Maybe it’s just me, but going to the doctor is exhausting. I think selfcare in general is exhausting and so I’ve basically automated my routine, or maybe created a standard routine it is the correct way to phrase that, to make my life as simple as possible. One thing I can’t do is that with is my health care. I can’t be the only one, so in the spirit of sharing, let’s talk about self care and health care.(more…)
Fine, I guess I should share some of my story since I share everything else and this would be useful to anyone else needing the same thing. Technically speaking what was done was a combination of surgeries, but I’m going out on a limb and thinking the good ol’ septoplasty is the one most people will be having and so that’s the topic of the day.(more…)
Well today is officially day one of my recovery. Yesterday (here) I had my…. well it’s in the double digits that’s for sure, surgery. I was spoiled this year as I only had a single surgery, normally I go in once every six months for something and I’ve had that routine for the last six or so years, so yeah double digit surgery count, but I don’t remember the exact number, I think it’s 13 (spooky!) in any case I lived, despite the VA hospitals best efforts.(more…)
The steady climb of the death toll from the pandemic is once again ramping back up as more people are exhausted from living like… well like we are living in a pandemic. Misinformation and outright lies are being passed around as truth. What’s worse is the people arguing that COVID is not an issue treat the incredibly high and incredibly senseless amount of death that is a direct result of callous disregard for others as an acceptable price for the right to be selfish. I saw enough senseless death in the military to want to be the direct cause of more. But maybe that’s just me.(more…)
I know, it’s been a long pandemic. I’m tired, your tired, so, so many people are dead. It’s a lot, hell it’s a plot of dozens of horror movies, but it’s not over. So once again I am begging my lovely readers to wear the damned mask. I know there is a lot of confusing information out there. Some of it says don’t bother with the mask, some tells you wear one if you’re not vaccinated, it feels mixed signals sure sure. Well let me make it incredibly simple, wear the damn mask. You put on pants when you go outside, wear the damn mask.(more…)
Last summer I had some sort of autoimmune thing kick up. Frankly I’m not sure it was autoimmune or what the hell it was, but it hurt, left me feeling exhausted, and caused my hands, face, and elbows to form raised red spots that later peeled off (here). It was incredibly painful, made me question the minor breakouts of whatever it was that had been going on for a good ten years or so prior, and was a red flag that I was not okay. But the pandemic has been ongoing so getting attention from the VA, which is notoriously awful, had been difficult. Had been, I finally got the chance to see someone.(more…)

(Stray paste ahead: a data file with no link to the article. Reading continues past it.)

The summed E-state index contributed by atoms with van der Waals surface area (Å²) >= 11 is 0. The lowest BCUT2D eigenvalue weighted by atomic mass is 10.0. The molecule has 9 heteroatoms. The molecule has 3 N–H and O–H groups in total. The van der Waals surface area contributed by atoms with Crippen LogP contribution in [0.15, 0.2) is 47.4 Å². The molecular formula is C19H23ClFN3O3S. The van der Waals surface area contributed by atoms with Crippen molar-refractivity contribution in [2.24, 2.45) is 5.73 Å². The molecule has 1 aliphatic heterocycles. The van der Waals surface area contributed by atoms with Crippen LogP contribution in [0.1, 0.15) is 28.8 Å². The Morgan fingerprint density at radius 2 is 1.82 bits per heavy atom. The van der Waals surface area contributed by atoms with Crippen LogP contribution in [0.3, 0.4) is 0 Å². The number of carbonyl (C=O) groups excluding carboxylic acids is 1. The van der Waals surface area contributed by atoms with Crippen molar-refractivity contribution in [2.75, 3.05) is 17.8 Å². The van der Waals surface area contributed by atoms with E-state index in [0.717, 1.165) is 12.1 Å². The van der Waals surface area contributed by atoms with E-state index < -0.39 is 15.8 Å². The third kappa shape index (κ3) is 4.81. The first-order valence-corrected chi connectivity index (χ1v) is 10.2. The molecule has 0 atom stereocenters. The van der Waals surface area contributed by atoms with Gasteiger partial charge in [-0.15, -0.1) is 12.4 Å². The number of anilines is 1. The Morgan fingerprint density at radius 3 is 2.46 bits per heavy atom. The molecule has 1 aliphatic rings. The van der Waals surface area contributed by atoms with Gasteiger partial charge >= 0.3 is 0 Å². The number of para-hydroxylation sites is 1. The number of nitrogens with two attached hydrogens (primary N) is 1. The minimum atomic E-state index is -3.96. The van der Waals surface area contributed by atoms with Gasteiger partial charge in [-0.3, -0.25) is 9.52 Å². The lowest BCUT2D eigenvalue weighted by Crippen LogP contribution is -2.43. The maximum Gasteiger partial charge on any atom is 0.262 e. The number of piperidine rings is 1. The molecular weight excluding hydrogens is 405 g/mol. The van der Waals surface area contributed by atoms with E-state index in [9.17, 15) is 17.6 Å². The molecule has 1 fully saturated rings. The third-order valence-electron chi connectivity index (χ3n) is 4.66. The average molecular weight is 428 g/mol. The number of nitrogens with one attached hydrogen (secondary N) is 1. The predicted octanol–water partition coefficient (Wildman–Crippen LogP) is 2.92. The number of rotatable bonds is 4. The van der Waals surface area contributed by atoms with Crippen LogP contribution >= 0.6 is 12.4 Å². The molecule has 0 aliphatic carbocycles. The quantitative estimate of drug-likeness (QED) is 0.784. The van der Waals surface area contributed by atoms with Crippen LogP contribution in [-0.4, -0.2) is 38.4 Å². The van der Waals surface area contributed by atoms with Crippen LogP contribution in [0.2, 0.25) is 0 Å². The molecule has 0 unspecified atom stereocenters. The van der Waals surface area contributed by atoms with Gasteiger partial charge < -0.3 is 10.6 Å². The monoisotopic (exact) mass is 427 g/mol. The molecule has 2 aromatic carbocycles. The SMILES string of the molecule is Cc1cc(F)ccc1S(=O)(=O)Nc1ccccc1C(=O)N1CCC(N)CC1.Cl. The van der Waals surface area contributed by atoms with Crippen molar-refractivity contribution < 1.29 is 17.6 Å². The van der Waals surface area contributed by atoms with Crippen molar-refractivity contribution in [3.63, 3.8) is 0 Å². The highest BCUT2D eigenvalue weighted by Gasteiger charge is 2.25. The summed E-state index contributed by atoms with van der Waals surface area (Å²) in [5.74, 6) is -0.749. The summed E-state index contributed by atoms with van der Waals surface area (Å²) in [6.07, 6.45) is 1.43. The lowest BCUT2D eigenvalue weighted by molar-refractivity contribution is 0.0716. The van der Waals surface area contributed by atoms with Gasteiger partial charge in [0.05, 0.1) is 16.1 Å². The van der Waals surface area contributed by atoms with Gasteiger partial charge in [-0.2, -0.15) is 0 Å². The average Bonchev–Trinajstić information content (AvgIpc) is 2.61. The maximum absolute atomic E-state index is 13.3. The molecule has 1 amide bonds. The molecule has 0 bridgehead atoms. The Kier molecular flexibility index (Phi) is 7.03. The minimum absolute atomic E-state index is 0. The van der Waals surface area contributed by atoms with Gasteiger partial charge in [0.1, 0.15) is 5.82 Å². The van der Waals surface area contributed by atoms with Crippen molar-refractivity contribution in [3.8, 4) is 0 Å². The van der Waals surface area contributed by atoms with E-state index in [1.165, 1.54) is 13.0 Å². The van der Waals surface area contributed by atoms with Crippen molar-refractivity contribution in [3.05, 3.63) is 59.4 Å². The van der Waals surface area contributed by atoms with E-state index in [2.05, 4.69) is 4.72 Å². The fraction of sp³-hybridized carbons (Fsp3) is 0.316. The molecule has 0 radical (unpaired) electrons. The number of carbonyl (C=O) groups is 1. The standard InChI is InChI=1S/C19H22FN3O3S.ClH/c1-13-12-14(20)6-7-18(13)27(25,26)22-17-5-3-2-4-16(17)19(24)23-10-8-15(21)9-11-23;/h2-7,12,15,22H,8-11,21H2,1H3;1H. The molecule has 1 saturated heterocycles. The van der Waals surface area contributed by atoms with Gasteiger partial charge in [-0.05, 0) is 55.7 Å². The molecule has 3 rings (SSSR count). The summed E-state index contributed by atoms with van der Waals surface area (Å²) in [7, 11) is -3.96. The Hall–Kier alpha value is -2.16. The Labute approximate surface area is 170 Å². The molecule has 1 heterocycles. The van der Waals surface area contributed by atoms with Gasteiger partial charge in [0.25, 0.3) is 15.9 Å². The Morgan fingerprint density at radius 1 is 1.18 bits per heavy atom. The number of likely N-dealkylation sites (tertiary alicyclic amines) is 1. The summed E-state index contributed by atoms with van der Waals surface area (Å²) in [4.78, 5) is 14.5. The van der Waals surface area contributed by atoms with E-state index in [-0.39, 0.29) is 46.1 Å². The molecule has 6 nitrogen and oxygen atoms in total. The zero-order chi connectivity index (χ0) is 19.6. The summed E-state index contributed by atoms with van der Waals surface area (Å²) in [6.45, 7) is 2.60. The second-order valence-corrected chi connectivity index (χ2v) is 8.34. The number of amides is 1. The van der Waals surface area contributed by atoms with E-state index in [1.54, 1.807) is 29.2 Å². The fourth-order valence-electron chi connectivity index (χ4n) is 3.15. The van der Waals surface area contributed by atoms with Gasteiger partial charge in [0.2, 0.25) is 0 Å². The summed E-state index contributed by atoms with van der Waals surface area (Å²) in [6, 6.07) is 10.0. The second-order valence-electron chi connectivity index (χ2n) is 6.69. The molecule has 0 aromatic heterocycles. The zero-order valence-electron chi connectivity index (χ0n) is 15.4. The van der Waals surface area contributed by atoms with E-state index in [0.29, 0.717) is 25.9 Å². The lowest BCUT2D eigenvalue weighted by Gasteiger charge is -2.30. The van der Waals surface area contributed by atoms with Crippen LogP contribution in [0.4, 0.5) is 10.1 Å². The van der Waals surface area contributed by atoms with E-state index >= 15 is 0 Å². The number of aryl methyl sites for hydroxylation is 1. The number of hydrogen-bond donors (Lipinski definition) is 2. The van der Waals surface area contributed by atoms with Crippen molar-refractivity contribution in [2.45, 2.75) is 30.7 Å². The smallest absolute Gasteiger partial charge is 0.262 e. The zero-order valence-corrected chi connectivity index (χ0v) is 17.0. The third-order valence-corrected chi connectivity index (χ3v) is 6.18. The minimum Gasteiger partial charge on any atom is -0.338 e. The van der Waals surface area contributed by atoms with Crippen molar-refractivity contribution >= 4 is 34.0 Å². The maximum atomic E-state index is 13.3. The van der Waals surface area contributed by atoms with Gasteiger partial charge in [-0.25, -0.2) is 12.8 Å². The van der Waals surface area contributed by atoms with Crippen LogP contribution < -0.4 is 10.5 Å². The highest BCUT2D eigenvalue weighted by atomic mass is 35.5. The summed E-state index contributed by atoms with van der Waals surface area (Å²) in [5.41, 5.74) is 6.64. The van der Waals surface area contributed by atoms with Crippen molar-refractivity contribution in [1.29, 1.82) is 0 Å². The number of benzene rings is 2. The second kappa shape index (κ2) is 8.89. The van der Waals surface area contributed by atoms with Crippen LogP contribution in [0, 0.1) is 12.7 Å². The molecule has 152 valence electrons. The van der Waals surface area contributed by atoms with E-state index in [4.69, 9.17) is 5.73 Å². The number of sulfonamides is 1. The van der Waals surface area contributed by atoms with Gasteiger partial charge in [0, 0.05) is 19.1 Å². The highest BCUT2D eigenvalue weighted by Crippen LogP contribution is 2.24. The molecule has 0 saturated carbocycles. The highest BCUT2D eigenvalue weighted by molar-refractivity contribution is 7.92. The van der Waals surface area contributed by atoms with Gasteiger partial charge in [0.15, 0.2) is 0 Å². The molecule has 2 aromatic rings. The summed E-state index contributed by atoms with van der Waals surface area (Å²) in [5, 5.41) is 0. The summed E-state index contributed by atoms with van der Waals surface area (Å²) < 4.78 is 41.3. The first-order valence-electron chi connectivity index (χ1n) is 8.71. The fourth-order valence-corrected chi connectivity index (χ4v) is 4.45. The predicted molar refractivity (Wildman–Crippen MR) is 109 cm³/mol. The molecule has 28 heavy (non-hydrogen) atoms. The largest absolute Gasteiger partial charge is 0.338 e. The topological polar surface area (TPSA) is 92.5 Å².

Awhile back I wrote a post on everything you needed to know about the COVID vaccine (here), I talked about the science, my experience with it (as someone who got vaccinated very early on), and more importantly why you should feel safe getting your shots too. Very ominously I mentioned that the target for the vaccine was the spike protein because it would (ideally, but not for sure) be conserved across mutations, well it’s time for an update and the news isn’t great.(more…)
Well today is day 1 post COVID vaccine. That was the first of two shots that I need to get, the second one will be in the middle of January (already scheduled). Since I was lucky enough to get the vaccine I thought I would talk a bit about the side effects of it, at least from my end. My hope is to help people relax a bit and when it becomes available to the public, you won’t be nervous to get it done.(more…)
Today is the day! About a week ago I got an email letting me know that I could be vaccinated. While I’m a researcher in a hospital, my work involves a high risk population (people with spinal cord injury) so I’m front facing with patients on a regular basis. I’m also disabled which may have factored into my group placement. Whatever the case, I got a spot in line and now it’s my turn. My Co-PI who’s lab I work out of already got his, but he was in a higher group than I was. As usual I have some thoughts on all this…(more…)
Don’t do it. Seriously, why are we having this discussion right now? It makes no sense, there is a pandemic going on and if you live specifically in the US (which I do) you’re going to need to stay home. Sure the holidays can be an important time of year for families, but do we really need a holiday to celebrate with our family? Why not wait until this is over? More importantly is it worth putting all of them, yourself, and the people you come in contact with at risk?(more…)
Neu5Gc, a non-human sialic acid sugar molecule common in red meat that increases the risk of tumor formation in humans, is also prevalent in pig organs, with concentrations increasing as the organs are cooked, a study has found. The research suggests that Neu5Gc may pose a significant health hazard among those who regularly consume organ meats from pigs.
Pathogen epitopes are fragments of bacterial or viral proteins. Attached to the surface structure of cells, they prompt the body’s immune system to mount a response against foreign substances. Researchers have determined that nearly a third of all existing human epitopes consist of two different fragments. Known as ‘spliced epitopes’, these types of epitopes have long been regarded as rare. The fact that they are so highly prevalent might, among other things, explain why the immune system is so highly flexible.